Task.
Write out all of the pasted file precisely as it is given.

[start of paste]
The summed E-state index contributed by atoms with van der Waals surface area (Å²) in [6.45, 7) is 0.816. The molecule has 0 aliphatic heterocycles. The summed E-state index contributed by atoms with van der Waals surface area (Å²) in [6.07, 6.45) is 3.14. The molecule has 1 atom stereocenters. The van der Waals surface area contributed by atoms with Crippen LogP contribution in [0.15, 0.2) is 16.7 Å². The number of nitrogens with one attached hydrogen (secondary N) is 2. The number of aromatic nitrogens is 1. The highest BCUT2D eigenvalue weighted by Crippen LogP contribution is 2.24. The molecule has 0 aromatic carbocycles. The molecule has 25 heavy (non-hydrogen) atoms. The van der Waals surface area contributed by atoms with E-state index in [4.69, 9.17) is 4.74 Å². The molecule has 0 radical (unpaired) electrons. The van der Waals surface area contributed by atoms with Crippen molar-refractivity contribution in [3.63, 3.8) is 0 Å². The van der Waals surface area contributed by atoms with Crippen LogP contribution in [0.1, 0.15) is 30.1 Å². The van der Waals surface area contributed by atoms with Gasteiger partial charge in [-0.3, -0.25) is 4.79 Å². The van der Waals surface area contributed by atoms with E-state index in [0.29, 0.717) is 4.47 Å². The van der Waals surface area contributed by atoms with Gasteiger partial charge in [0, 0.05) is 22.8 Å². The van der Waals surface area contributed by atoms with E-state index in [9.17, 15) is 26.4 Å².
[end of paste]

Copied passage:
The summed E-state index contributed by atoms with van der Waals surface area (Å²) in [6.45, 7) is 0.816. The molecule has 0 aliphatic heterocycles. The summed E-state index contributed by atoms with van der Waals surface area (Å²) in [6.07, 6.45) is 3.14. The molecule has 1 atom stereocenters. The van der Waals surface area contributed by atoms with Crippen LogP contribution in [0.15, 0.2) is 16.7 Å². The number of nitrogens with one attached hydrogen (secondary N) is 2. The number of aromatic nitrogens is 1. The highest BCUT2D eigenvalue weighted by Crippen LogP contribution is 2.24. The molecule has 0 aromatic carbocycles. The molecule has 25 heavy (non-hydrogen) atoms. The van der Waals surface area contributed by atoms with E-state index in [4.69, 9.17) is 4.74 Å². The molecule has 0 radical (unpaired) electrons. The van der Waals surface area contributed by atoms with Crippen molar-refractivity contribution in [3.63, 3.8) is 0 Å². The van der Waals surface area contributed by atoms with Crippen LogP contribution in [0.1, 0.15) is 30.1 Å². The van der Waals surface area contributed by atoms with Gasteiger partial charge in [-0.3, -0.25) is 4.79 Å². The van der Waals surface area contributed by atoms with E-state index in [0.29, 0.717) is 4.47 Å². The van der Waals surface area contributed by atoms with Gasteiger partial charge in [0, 0.05) is 22.8 Å². The van der Waals surface area contributed by atoms with E-state index in [9.17, 15) is 26.4 Å².